Birds are smart. But some birds are smarter than others. I’ve mentioned before the tool-making skills of New Caledonian crows. Turns out these animal are capable of complex problem-solving. Here’s what Rebecca Morelle says, writing for the BBC:
A University of Auckland study has revealed that New Caledonian crows can use separate tools in quick succession to retrieve an out-of-reach snack. The birds were using reasoning that was more commonly seen in great apes and humans, the New Zealand team reported in the journal Current Biology.
New Caledonian crows are renowned for their tool-making ability. The birds (Corvus moneduloides), which are found on the South Pacific island of New Caledonia, use their bills to whittle twigs into hooks and cut and tear leaves into barbed probes that can extract bugs and grubs from crevices.
To further test the crows’ tool-using talents, scientists set seven wild birds a tricky task. The crows were presented with:
- A scrap of meat, which was tucked away, out of reach, in a box;
- A small twig, which was too short to reach the food;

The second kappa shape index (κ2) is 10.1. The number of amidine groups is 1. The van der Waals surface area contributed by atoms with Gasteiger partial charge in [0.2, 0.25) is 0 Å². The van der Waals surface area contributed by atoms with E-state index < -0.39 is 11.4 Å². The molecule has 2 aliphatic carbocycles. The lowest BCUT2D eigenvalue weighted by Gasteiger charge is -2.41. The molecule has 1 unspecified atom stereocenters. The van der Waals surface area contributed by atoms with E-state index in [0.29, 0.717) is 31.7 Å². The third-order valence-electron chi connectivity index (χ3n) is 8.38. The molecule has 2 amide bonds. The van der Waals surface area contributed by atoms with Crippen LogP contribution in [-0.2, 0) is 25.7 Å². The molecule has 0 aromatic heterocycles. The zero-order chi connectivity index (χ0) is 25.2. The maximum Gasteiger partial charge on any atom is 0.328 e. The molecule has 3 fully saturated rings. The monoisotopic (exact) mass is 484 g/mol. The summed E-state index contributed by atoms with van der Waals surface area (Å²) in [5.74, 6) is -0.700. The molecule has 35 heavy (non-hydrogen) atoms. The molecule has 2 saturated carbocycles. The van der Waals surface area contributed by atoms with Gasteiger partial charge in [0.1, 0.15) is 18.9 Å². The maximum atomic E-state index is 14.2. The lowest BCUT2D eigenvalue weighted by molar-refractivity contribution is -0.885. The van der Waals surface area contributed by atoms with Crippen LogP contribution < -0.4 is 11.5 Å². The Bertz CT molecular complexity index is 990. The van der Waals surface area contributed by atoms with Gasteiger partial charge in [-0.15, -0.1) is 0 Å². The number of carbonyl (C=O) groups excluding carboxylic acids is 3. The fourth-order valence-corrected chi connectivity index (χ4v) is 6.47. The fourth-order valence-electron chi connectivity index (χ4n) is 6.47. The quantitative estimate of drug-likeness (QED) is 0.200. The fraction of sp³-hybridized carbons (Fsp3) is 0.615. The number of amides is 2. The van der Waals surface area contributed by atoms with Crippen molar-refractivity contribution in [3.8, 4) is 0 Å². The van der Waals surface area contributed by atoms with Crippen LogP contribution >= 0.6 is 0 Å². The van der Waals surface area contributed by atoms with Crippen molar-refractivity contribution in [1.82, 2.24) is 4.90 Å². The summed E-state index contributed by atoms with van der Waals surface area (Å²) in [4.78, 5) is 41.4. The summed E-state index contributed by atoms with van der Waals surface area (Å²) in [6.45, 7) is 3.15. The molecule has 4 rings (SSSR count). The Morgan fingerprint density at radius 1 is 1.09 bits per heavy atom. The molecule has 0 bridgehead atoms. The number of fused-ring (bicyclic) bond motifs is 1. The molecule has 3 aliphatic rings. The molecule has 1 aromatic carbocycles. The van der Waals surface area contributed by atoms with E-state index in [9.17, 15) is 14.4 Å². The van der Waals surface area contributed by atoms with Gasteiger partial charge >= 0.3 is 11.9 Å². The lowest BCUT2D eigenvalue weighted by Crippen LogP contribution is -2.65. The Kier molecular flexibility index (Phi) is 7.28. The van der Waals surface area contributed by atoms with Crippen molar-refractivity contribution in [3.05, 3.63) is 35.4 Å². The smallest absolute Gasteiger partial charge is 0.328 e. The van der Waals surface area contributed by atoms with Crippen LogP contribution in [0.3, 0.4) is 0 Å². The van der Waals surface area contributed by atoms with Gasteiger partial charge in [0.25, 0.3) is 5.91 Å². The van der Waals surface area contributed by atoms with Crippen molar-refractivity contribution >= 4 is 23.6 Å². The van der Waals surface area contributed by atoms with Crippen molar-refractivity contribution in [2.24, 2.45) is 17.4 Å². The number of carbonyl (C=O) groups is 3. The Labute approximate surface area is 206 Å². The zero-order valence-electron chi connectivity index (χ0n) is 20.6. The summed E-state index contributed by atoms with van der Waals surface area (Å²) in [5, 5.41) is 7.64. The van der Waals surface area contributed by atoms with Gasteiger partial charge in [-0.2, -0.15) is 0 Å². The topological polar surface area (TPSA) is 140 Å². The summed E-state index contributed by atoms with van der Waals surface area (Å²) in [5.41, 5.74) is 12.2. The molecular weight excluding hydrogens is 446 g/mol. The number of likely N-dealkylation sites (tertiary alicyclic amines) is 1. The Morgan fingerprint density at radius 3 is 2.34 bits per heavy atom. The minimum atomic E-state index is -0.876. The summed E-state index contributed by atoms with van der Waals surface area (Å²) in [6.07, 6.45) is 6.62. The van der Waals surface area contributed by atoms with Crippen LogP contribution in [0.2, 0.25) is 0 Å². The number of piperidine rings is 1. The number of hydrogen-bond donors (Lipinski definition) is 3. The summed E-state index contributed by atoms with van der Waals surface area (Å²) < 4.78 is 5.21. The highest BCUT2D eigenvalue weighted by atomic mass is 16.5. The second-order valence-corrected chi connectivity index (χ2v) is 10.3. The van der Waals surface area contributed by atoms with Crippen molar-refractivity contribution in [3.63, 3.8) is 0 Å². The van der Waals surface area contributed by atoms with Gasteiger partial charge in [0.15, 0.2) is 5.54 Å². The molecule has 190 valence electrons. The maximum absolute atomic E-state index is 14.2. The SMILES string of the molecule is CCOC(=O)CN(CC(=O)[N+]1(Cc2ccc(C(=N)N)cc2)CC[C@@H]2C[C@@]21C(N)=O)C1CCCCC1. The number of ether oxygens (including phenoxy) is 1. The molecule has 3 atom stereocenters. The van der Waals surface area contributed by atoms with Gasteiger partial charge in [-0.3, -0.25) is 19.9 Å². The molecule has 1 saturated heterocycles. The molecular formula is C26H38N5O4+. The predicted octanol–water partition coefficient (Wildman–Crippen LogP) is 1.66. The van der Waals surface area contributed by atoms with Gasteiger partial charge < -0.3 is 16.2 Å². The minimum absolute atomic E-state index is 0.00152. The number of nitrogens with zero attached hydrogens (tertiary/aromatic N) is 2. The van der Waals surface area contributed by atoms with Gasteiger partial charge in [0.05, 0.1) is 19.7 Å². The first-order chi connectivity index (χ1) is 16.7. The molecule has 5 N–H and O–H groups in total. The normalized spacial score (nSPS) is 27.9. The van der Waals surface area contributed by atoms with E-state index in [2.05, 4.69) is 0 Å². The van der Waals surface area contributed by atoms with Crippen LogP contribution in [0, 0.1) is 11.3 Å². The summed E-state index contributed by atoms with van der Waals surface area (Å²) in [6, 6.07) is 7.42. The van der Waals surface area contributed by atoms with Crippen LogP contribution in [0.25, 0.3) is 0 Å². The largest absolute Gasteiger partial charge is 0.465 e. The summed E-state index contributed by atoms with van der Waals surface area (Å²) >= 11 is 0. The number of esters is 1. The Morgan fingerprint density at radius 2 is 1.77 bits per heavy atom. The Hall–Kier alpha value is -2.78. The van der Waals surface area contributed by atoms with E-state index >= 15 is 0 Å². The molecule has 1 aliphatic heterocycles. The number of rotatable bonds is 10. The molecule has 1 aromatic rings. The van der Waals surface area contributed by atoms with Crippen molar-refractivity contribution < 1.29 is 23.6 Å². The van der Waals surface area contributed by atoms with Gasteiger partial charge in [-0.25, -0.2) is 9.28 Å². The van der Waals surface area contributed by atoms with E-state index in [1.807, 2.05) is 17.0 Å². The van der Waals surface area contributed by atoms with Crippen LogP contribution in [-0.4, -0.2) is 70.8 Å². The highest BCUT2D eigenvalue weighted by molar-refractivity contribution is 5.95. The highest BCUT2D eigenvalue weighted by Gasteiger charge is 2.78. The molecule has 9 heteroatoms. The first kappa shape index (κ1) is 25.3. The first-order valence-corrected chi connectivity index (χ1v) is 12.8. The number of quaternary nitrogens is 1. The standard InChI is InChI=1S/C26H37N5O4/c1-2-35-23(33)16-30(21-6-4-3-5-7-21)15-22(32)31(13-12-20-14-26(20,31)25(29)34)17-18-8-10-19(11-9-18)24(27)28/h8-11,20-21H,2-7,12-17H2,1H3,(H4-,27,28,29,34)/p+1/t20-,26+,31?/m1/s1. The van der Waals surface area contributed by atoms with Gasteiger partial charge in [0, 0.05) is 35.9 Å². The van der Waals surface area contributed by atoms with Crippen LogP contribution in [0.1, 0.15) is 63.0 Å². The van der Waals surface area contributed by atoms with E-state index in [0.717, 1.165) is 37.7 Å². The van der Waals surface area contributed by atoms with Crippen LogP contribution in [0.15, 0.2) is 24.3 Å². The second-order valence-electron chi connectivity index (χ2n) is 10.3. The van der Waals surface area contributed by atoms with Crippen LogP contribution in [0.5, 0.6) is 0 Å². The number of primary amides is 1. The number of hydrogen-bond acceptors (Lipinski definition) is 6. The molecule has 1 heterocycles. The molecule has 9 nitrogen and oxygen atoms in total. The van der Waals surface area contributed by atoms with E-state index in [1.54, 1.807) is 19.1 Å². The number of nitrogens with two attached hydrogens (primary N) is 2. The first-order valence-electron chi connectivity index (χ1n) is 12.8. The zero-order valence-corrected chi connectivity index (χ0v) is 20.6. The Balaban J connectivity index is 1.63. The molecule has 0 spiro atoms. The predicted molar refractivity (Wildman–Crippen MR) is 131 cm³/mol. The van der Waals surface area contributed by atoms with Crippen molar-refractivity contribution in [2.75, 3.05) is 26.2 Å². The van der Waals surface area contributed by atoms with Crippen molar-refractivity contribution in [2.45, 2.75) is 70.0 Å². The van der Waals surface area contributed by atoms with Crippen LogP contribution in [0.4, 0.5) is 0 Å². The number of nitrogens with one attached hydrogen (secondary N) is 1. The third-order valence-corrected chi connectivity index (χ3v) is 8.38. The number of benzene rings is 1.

- And another longer twig, which was long enough to reach the food, but was locked away well out of bill-grabbing range in another box.
The birds surprised the scientists with their quick thinking.
Alex Taylor, lead author of the paper, said: “The creative thing the crows did was to use the short stick to get the long tool out of the box so that they could then use the long stick to get the meat.”
Russell Gray, another author of the paper, told the BBC News website: “What is most amazing is that most of them did this on the first trial. The first time we gave them the problem, six out of seven tried to do the right thing.”
To read more — and to see a short video of this problem-solving behavior in action — check out the complete article.